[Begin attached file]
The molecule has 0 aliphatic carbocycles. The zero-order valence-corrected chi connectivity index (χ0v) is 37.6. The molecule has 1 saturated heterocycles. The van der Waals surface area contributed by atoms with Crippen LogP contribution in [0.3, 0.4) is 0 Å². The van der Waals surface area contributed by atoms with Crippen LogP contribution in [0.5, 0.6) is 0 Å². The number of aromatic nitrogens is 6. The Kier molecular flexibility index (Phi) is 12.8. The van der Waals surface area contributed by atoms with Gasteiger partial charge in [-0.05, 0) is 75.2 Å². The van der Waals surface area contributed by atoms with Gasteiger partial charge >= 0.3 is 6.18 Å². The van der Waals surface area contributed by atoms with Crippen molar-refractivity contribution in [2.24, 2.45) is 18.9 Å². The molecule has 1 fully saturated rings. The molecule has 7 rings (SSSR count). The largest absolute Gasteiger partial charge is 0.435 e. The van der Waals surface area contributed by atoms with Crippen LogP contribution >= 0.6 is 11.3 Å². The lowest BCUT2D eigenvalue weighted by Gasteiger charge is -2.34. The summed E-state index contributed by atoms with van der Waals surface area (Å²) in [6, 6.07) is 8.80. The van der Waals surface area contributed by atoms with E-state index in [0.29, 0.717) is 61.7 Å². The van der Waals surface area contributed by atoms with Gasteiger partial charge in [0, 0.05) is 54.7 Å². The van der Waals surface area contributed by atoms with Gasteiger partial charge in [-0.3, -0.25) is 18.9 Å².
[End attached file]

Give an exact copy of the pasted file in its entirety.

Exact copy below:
The molecule has 0 aliphatic carbocycles. The zero-order valence-corrected chi connectivity index (χ0v) is 37.6. The molecule has 1 saturated heterocycles. The van der Waals surface area contributed by atoms with Crippen LogP contribution in [0.3, 0.4) is 0 Å². The van der Waals surface area contributed by atoms with Crippen LogP contribution in [0.5, 0.6) is 0 Å². The number of aromatic nitrogens is 6. The Kier molecular flexibility index (Phi) is 12.8. The van der Waals surface area contributed by atoms with Gasteiger partial charge in [-0.05, 0) is 75.2 Å². The van der Waals surface area contributed by atoms with Gasteiger partial charge >= 0.3 is 6.18 Å². The van der Waals surface area contributed by atoms with Crippen molar-refractivity contribution in [2.24, 2.45) is 18.9 Å². The molecule has 1 fully saturated rings. The molecule has 7 rings (SSSR count). The largest absolute Gasteiger partial charge is 0.435 e. The van der Waals surface area contributed by atoms with Crippen LogP contribution >= 0.6 is 11.3 Å². The lowest BCUT2D eigenvalue weighted by Gasteiger charge is -2.34. The summed E-state index contributed by atoms with van der Waals surface area (Å²) in [6, 6.07) is 8.80. The van der Waals surface area contributed by atoms with E-state index in [0.29, 0.717) is 61.7 Å². The van der Waals surface area contributed by atoms with Gasteiger partial charge in [0, 0.05) is 54.7 Å². The van der Waals surface area contributed by atoms with Gasteiger partial charge in [-0.3, -0.25) is 18.9 Å².